The Camden Town Murder

c1907-09 by Walter Sickert
Estate of Walter R. Sickert

Sickert’s provocatively named Camden Town Murder paintings are dark. Painted in the year Emily Dimmock, a Camden Town prostitute, was murdered, they are hugely evocative of an atmosphere of uneasy fear as this story gripped London like the tales of Jack the Ripper. But even without this directive and contextual title, Sickert’s paintings would surely speak for themselves. A man sits over a woman very much exposed, her arms stretched above her head. Although in many of Sickert’s other paintings his figures lie naked, almost grotesquely exposed, in this painting she lies clothed but outstretched. Her head is turned towards us, shying from his, and the sense of danger or question of motive becomes more subtle, more chilling. It is eerily that she lies still and waiting, while he gazes, arms crossed, pausing before what is made deliberately unclear. Sickert gives us no clues, facial expression is lost in the blur of his distinctive painterly style. The painting is a blur, a snapshot of a moment seen through the haze of uncertainty. Perhaps the most expressive element of the painting is the light, which moves with an Impressionist-like quality across the walls from the window, bringing a much-needed brightness into this room of unknown intention. Significantly, this light illuminates the lain-out woman, as she becomes one of the brightest parts of the painting. The man is left in the dark, a figure deceptive in shadows, hat still on, covering what we can make out of his face.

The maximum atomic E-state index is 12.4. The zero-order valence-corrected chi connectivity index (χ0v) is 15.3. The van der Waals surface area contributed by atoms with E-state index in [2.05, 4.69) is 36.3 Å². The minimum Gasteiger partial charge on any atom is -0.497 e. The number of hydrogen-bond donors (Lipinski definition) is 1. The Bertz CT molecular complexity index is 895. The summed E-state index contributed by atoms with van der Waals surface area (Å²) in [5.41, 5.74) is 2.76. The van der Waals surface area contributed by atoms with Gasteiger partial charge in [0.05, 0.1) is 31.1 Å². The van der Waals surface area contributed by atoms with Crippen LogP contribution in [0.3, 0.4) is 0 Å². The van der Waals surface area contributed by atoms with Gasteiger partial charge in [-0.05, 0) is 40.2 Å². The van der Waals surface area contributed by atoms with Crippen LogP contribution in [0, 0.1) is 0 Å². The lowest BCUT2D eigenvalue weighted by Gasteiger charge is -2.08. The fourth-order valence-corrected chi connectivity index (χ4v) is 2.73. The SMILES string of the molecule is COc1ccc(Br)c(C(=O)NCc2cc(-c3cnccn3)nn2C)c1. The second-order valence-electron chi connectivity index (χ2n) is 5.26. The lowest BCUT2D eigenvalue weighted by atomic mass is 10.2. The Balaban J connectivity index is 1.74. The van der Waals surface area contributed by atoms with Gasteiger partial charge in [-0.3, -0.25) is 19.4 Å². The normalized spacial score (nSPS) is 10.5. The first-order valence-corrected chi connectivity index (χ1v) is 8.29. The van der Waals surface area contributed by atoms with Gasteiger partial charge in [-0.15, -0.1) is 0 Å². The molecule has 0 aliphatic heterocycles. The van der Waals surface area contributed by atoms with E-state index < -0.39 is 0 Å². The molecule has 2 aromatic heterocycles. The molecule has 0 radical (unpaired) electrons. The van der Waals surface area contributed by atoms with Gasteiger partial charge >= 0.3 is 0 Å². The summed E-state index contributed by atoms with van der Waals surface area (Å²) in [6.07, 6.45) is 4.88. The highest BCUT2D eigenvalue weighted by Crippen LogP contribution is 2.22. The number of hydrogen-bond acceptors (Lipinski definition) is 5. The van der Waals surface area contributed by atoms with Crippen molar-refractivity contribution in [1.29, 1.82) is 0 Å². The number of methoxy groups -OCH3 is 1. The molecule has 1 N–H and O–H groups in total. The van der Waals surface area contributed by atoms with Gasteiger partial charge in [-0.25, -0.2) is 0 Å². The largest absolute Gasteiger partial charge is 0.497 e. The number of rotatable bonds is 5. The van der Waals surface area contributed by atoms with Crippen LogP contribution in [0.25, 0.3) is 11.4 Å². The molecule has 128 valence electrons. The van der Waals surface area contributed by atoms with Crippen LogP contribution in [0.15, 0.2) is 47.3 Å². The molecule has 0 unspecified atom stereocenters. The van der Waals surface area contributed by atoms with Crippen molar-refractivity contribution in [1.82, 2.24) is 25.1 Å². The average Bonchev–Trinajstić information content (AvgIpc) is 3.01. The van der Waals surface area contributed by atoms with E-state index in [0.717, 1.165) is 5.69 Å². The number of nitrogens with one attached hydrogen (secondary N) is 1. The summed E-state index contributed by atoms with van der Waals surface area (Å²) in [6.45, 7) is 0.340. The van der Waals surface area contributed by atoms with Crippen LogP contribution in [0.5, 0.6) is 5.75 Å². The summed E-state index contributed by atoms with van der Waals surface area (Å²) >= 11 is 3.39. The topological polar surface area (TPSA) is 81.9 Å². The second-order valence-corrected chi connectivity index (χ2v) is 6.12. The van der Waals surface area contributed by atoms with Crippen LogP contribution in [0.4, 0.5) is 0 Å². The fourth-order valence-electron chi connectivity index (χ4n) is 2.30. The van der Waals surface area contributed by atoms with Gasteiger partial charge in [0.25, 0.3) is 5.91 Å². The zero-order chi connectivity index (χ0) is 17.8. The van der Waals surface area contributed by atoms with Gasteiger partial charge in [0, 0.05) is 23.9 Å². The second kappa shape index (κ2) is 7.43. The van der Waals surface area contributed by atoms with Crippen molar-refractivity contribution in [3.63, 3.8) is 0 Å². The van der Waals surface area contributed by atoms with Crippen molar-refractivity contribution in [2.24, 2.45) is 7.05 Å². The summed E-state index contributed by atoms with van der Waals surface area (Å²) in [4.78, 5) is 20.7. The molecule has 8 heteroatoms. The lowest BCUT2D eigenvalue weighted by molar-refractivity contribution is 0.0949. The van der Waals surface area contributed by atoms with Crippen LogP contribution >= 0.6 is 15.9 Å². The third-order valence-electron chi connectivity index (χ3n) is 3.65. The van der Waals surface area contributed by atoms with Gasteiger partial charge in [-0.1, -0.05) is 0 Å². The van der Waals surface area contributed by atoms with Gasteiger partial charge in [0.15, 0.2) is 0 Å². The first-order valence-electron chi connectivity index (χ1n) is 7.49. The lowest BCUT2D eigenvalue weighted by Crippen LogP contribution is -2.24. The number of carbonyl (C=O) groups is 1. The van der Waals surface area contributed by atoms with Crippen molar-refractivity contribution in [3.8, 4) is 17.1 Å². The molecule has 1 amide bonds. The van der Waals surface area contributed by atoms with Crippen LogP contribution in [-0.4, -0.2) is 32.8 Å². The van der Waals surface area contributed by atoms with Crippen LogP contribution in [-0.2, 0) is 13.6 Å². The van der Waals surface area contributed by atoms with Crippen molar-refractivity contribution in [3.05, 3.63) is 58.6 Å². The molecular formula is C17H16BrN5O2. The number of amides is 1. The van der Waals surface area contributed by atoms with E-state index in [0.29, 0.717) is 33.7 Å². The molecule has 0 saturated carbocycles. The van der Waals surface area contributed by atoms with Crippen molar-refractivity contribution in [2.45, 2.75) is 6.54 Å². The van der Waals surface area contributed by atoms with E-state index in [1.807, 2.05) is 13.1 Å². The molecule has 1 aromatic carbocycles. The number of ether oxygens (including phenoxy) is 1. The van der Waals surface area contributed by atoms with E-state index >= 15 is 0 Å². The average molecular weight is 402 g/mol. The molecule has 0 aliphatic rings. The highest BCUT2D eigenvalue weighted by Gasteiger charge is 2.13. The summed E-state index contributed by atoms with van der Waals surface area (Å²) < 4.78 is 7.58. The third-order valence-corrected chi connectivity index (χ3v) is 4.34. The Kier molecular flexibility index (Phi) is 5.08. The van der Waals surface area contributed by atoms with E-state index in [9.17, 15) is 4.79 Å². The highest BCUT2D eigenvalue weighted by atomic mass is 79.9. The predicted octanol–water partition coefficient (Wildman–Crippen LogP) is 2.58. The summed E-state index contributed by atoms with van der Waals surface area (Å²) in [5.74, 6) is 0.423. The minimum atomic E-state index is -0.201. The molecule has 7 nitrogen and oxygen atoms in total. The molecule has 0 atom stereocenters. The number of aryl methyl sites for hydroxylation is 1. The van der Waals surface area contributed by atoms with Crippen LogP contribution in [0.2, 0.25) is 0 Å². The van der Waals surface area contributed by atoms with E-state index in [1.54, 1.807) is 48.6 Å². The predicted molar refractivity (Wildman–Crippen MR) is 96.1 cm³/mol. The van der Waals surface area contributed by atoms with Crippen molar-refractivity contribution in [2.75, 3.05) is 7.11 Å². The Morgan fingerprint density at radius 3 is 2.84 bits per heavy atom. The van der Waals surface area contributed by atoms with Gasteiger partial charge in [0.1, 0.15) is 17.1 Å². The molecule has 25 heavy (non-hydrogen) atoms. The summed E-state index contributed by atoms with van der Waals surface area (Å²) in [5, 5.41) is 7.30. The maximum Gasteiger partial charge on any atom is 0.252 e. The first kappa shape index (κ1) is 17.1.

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Filed under Twentieth-Century

One response to “Fifty-five

  1. Pingback: Three hundred and seventeen | postcardwall

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